Who should we hire to help sell our NYC building’s air rights?
What types of experts should our building hire to advise us on negotiating and selling our air rights?
“If your board has been approached by a developer about your air rights and you are interested in selling, the negotiations will certainly involve an attorney but you might also need the expertise of a surveyor, and architect, as well as an appraiser and a broker,” says Steven Wagner, a real estate attorney at the Manhattan law firm Wagner, Berkow & Brandt who represents co-op and condo boards and owners.
When people talk about air rights, the more accurate term is development rights. This is the term that’s defined in the zoning resolution of the city of New York. They are also referred to as floor area ratio (FAR).
To determine how many development rights or FAR you have, you need to first find out the square footage of your property or the lots where your property is located. Then you multiply this by a number, which is determined based on the building’s zoning district. You will need expert advice to establish this multiplier and then to negotiate with the developer for their purchase, if that’s what you want to do.
“There’s a lot of money at stake based on the number of square feet or FAR available,” Wagner says. He has handled several multi-million dollar deals, typically representing the seller.
Calculating the development rights and their value
There are a number of ways to check your building’s development rights. Wagner points out there are websites that will give you a ballpark number and other information about the zoning of your property, but in order to negotiate, you will need an exact number.
That’s when a surveyor and possibly an architect will be engaged to survey the property and figure this out. “There are experts who specialize in measuring buildings and calculating the amount of FAR available,” Wagner says.
Bonus development rights can be awarded to developers who provide public amenities or who build quality housing as defined under the zoning resolution, Wagner says. In addition, a developer might be seeking the development rights from several buildings.
”Sometimes your building can be one link in a chain of development rights that goes down the block,” Wagner says. Transferring development rights, with few exceptions, is accomplished by merging the zoning lots of the buildings involved.
Once you have an accurate number of development rights for your building, you’ll need someone who can tell you what they are worth. “Most people would hire an appraiser for that, but you can get a good idea from brokers,” Wagner says. His clients have sometimes hired brokers who are familiar with these kinds of transactions to represent them in the sale.
The developer will typically cover the legal costs and the expense of bringing in experts to help you reach a deal. Part of your negotiations will be to have these funds put in escrow. However, a developer is unlikely to sign a blank check on this, Wagner says. What he’s done in the past is negotiate a flexible cap for these costs.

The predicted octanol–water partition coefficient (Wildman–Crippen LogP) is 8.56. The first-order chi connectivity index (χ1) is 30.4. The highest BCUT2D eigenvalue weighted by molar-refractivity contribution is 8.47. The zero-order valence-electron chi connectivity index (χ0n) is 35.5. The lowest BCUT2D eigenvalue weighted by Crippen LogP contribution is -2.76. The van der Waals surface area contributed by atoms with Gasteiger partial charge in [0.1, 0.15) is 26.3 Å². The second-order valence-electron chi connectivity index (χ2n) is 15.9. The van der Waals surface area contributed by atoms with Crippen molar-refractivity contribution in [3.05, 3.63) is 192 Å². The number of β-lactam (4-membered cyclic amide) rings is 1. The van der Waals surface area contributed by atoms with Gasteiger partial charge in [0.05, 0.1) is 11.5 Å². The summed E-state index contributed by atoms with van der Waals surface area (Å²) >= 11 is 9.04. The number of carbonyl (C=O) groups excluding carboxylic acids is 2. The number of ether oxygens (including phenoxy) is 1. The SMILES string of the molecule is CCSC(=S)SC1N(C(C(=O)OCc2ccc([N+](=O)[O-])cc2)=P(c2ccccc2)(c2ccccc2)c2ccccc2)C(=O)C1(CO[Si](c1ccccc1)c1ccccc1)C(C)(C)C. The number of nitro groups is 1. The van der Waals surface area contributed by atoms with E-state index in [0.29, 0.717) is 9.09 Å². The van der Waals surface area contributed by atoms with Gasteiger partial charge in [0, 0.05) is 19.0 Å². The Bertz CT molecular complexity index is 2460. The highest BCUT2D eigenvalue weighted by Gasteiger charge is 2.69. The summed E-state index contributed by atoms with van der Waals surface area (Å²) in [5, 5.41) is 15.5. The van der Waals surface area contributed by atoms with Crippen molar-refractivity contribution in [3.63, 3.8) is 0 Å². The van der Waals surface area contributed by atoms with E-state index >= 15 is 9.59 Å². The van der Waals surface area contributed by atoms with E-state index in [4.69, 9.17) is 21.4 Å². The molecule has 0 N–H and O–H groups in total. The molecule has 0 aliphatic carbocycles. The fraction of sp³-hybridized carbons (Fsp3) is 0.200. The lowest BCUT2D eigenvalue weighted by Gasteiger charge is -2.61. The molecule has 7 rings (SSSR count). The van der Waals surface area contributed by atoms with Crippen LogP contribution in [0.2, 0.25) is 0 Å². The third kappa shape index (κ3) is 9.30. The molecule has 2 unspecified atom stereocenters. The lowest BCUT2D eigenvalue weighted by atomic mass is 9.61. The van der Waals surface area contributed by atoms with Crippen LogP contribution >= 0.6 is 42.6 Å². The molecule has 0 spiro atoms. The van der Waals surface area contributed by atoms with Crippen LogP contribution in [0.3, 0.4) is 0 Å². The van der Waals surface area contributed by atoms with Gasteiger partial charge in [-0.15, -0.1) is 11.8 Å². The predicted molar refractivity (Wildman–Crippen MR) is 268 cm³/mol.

“Initially we might get $50,000 with an understanding that more may be required. As issues come up and we spend more time on them, we negotiate with the developer to add to these funds,” Wagner says.
In some cases, an urban planner might be brought in to make an assessment of the project. Wagner says the cost of a specialist in urban design may not be covered by the developer but the planner can tell you where shadows are going to fall and what the impact of the building’s design might be. Wagner says they can “determine how it might affect your property as part of your considerations of whether you even want to go ahead.”
You may also be asked to sign a nondisclosure or confidentiality agreement on which an attorney can advise.
Negotiating the sale
The paperwork related to development rights is highly complex. An attorney with expertise on zoning and land use will be vital when it comes to negotiating with the developer. You may also need to consult with an architect who specializes in this area.
With the right representation, you will be negotiating both a purchase and sale agreement (PSA) and a zoning lot development agreement (ZLDA, pronounced, “Zelda”).
“These are complicated documents that, in the case of the ZLDA, establish the rights of the parties well into the future,” Wagner says.
In addition, the Purchase and Sale Agreement may have a number of conditions, like getting government approvals or the acquisition of additional properties or other development rights. If a developer is looking to purchase the development rights of several buildings, your zoning lot will likely be merged with others.
“This may mean there are individual ZLDAs but also a master ZLDA,” Wagner explains. “You’ll also want to negotiate for a worst case scenario so that if there’s a catastrophe and the new building falls down, your development rights are protected if the zoning lots are merged,” he says.
Wagner says there are also developers who negotiate the right to cantilever their building over yours. These negotiations might involve a license or easement agreement, allowing them to cantilever, or by dividing your property into two separate parcels with one stacked on top of the other.
The ZLDA should also outline the size and configuration of the new development. You might want to stipulate the developer won’t build above a certain level or within, say, 75 feet of your building.
“These documents are 50 pages long with another 200 pages of exhibits and all the negotiated points are interconnected so it winds up being a very complicated transaction,” Wagner says.